Krista Tippett Speaks on the Meaning Behind Words

Gasson 100 was buzzing with anticipation for the arrival of author and journalist, Krista Tippett. Many lined the walls and sat on the radiators to hear her speak about “The Adventure of Civility.” Tippett’s accomplishments and the timely theme of the talk drew a richly cross-generational audience. In such a highly-contested time from such a valued voice and eloquent speaker, it was worth it to stand or sit without a chair.

“Life on this planet seems like new territory,” she said.

Tippett spoke of how American culture has narrowly equated public life with political life and how she is interested in public life. She stated public life is common life, something bigger than politics and that the question of democracy opens up the question of what it means to be truly human and what our purpose is in the world. At this point in our history, she believes we are in a reformation in all of our disciplines and institutions.

In her opening remarks, Tippett discussed some of her interviews with guests. She referred to an interview with Frances Kissling in which the political activist spoke of her lesser-known experiences and of giving herself over to what it meant to be in a real relationship with her political opposites. Tippett noted that one has to approach it with the understanding that there is good in one’s political opponents, but also that it is easier to preach to the choir, those with whom you agree, because the choir is already there.

Tippett gave two encouragements to the audience in her talk that seem simple on the surface, but can be especially challenging in practice. Tippett described how the words we use shape how we understand ourselves and to caution our use of them because the same word can hold more than one meaning. Tippett used the example of the word tolerance. The second encouragement Tippett gave was to rediscover listening.

“We have been trained to be advocates for what we care about, but it can get in the way … Listening is not primarily being quiet, it’s about curiosity,” Tippett said. “We must look for the humanity of the words of each other.”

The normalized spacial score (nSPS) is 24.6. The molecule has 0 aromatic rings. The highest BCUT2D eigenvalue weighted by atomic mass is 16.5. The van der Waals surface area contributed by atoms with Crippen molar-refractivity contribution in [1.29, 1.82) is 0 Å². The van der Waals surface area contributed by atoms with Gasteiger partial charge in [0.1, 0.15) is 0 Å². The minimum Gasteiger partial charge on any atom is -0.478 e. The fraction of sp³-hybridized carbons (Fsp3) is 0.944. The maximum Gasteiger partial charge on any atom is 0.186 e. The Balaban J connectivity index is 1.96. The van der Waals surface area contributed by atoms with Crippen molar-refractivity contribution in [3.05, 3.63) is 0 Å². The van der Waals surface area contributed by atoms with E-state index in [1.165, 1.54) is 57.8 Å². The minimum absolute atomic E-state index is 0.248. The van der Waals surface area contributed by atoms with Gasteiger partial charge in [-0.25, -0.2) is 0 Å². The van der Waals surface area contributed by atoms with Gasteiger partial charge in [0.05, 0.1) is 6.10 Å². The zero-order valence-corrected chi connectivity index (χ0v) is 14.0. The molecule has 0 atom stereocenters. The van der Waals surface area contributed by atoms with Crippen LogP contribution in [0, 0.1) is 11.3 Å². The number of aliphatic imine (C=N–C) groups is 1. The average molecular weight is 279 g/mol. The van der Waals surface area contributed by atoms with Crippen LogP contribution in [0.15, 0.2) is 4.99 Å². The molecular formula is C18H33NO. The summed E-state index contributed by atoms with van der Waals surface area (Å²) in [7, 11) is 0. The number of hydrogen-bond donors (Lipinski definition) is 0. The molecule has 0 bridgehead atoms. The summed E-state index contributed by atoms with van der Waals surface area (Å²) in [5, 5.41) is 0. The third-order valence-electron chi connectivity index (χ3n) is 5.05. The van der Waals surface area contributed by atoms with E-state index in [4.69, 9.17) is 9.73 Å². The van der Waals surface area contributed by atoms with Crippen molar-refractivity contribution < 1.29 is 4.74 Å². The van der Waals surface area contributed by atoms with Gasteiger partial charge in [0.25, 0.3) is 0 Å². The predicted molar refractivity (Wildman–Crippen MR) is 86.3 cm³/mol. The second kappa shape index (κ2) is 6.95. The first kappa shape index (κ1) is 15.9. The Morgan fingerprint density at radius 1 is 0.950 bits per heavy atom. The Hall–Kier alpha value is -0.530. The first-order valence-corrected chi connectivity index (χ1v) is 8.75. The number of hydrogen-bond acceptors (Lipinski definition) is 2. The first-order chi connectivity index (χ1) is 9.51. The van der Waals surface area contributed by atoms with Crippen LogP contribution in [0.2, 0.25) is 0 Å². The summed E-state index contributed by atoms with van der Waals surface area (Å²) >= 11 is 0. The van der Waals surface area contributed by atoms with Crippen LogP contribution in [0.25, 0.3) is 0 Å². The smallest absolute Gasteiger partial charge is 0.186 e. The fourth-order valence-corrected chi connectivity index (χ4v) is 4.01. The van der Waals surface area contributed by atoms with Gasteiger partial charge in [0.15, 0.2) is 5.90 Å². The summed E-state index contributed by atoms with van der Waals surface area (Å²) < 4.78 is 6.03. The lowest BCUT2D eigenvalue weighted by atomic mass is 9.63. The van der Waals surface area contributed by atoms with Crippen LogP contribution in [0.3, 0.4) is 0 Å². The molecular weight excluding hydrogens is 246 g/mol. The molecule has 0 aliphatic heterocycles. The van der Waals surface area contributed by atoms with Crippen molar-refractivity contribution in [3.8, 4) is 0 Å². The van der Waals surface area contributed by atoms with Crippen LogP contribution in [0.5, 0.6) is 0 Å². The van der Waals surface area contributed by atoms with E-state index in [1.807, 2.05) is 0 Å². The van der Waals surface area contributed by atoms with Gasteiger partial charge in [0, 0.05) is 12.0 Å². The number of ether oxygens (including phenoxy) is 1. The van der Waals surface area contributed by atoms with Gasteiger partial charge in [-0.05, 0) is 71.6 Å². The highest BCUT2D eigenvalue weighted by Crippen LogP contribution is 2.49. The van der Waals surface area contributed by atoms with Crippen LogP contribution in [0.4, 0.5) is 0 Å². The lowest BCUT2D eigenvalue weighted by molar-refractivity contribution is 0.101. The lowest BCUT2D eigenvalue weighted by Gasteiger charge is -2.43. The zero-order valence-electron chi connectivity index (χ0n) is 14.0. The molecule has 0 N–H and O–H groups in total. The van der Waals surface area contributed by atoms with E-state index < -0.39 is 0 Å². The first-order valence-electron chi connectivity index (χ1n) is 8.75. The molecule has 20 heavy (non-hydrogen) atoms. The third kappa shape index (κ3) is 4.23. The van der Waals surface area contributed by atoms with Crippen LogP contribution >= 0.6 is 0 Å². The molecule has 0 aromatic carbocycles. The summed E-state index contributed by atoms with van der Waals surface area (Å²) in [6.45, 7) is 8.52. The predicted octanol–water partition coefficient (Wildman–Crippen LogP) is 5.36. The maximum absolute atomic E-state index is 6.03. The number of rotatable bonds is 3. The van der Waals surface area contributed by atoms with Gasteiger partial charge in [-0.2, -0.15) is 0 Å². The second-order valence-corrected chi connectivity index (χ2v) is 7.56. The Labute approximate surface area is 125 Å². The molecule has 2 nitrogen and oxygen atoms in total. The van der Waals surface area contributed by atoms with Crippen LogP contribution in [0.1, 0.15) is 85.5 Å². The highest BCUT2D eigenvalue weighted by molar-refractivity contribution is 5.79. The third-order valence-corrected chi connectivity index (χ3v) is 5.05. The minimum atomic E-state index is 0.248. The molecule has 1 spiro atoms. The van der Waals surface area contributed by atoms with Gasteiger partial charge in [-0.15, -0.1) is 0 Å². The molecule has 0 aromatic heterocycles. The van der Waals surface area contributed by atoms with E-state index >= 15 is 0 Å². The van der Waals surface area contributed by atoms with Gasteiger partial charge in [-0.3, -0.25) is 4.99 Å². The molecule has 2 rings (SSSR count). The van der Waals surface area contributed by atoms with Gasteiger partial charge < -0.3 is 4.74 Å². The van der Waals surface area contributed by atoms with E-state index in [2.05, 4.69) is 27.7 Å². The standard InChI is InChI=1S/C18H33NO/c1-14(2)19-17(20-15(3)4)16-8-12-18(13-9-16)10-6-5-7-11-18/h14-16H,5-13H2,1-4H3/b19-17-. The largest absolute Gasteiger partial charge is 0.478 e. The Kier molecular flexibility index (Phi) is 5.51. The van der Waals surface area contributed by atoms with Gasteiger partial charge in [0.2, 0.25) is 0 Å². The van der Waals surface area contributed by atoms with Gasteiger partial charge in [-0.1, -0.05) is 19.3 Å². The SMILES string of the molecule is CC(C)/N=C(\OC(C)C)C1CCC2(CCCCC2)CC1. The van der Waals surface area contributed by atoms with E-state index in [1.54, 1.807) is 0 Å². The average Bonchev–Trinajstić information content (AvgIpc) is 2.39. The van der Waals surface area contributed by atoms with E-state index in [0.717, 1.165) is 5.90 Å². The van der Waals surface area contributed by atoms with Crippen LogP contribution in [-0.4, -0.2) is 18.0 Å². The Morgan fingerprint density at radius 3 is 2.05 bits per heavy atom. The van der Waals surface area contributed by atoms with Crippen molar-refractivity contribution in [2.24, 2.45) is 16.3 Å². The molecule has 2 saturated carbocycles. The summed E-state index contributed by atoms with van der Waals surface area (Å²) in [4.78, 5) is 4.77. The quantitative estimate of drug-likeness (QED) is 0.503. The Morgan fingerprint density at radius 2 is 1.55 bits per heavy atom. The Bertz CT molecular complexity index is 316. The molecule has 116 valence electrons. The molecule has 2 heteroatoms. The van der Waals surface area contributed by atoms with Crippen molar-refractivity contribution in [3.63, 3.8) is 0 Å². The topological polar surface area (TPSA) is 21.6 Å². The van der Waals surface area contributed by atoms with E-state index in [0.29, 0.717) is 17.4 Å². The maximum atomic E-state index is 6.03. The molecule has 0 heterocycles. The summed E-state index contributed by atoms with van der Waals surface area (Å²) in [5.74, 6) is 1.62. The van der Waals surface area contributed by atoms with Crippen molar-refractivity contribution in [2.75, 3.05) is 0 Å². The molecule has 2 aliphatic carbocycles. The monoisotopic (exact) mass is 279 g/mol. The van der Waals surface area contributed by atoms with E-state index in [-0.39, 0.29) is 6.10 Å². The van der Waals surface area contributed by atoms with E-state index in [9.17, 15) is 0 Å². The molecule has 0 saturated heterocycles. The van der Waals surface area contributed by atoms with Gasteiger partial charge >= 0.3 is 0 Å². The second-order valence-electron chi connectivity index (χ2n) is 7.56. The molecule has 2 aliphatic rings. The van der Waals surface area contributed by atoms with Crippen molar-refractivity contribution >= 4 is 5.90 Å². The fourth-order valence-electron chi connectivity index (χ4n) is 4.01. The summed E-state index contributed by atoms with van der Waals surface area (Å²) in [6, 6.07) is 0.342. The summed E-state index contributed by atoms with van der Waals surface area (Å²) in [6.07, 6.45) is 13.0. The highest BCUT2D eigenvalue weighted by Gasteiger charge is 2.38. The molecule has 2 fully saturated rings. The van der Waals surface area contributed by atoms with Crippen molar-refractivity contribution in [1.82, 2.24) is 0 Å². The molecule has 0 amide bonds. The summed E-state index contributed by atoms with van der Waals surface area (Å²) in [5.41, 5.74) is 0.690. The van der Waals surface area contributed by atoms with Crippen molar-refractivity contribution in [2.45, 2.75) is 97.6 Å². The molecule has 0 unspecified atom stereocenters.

In addition to her encouragements, Tippet discussed “being in touch with intentionality.” Tippett mentioned how whenever someone walks into any question, they walk with their whole life as their response—as does the person who posed the question. This is often why people get so invested in their answers. Because of this, Tippett noted, it is important to have intentionality behind our questions and that, while it can be difficult to transcend a combative question, it is also hard to resist a generous question. Tippett made the point of seeing people giving up on a civil dialogue and that we cannot hand our deliberation to those polarizing voices.

When asked about how Tippett would apply these principles to journalists that don’t have the luxury of time that she has, Tippett responded that “facts have never been enough to tell the story of us complicated, illogical creatures … the facts took us a long way, but they have stopped.”

Tippett also proposed a phrase that could have really helped during this election cycle.

“Tell me what you mean with that word when you use it,” Tippett said.  

Tippett stated that in order for this proposal to work, one must genuinely mean it. Referring back to a previous point, Tippett mentioned that just like one brings their life experiences into answering and framing questions, certain words mean different things for different people.

Tippett continued by discussing the relaxing nature of a conversation in which you feel comfortable. One piece of advice Tippett offered in achieving that comfort is to ask questions that the person would find interesting. In doing so, Tippett stated that the interviews become less of a Q&A format and more like a conversation.

Tippett ended the talk by informing the audience of one question she likes to begin her interviews—a technique from the Benedictines. It includes taking up a burning issue and having people answer it through the story of their life. Tippett utilizes this technique by asking about the spiritual background of one’s childhood.

Tippett noted that the response people gives her for these questions is a starting point. Where one starts is extremely important. Tippett pondered what would happen if people who voted for Hillary Clinton in this election and people who voted for Trump got together and talked about why they voted for who they voted for through the story of their lives and really listened. Tippett argues that it would profoundly impact the way we see our fellow Americans.

“Conversation conducted with openness and civility can be transformative,” Tippett said.